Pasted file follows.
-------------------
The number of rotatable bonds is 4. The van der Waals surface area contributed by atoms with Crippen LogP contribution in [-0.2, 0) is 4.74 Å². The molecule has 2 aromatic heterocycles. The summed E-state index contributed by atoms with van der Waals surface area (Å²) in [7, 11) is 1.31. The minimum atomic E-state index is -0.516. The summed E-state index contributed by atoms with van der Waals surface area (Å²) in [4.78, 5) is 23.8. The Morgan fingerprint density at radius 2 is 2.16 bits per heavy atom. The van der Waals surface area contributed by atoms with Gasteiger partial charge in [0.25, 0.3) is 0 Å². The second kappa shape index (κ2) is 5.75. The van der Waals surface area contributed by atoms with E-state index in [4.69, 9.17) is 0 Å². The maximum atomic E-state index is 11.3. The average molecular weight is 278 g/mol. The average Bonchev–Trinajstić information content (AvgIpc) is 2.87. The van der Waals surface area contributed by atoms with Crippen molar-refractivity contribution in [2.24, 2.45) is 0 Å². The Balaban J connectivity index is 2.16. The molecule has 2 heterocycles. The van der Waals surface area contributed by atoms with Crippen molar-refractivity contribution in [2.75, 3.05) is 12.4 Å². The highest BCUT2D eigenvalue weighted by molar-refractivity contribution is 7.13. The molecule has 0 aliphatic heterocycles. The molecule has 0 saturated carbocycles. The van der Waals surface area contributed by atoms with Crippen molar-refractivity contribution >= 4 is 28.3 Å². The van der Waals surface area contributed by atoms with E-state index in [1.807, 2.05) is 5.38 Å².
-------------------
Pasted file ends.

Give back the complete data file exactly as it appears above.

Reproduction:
The number of rotatable bonds is 4. The van der Waals surface area contributed by atoms with Crippen LogP contribution in [-0.2, 0) is 4.74 Å². The molecule has 2 aromatic heterocycles. The summed E-state index contributed by atoms with van der Waals surface area (Å²) in [7, 11) is 1.31. The minimum atomic E-state index is -0.516. The summed E-state index contributed by atoms with van der Waals surface area (Å²) in [4.78, 5) is 23.8. The Morgan fingerprint density at radius 2 is 2.16 bits per heavy atom. The van der Waals surface area contributed by atoms with Gasteiger partial charge in [0.25, 0.3) is 0 Å². The second kappa shape index (κ2) is 5.75. The van der Waals surface area contributed by atoms with E-state index in [4.69, 9.17) is 0 Å². The maximum atomic E-state index is 11.3. The average molecular weight is 278 g/mol. The average Bonchev–Trinajstić information content (AvgIpc) is 2.87. The van der Waals surface area contributed by atoms with Crippen molar-refractivity contribution in [2.24, 2.45) is 0 Å². The Balaban J connectivity index is 2.16. The molecule has 2 heterocycles. The van der Waals surface area contributed by atoms with Crippen molar-refractivity contribution in [2.75, 3.05) is 12.4 Å². The highest BCUT2D eigenvalue weighted by molar-refractivity contribution is 7.13. The molecule has 0 aliphatic heterocycles. The molecule has 0 saturated carbocycles. The van der Waals surface area contributed by atoms with Crippen molar-refractivity contribution >= 4 is 28.3 Å². The van der Waals surface area contributed by atoms with E-state index in [1.807, 2.05) is 5.38 Å².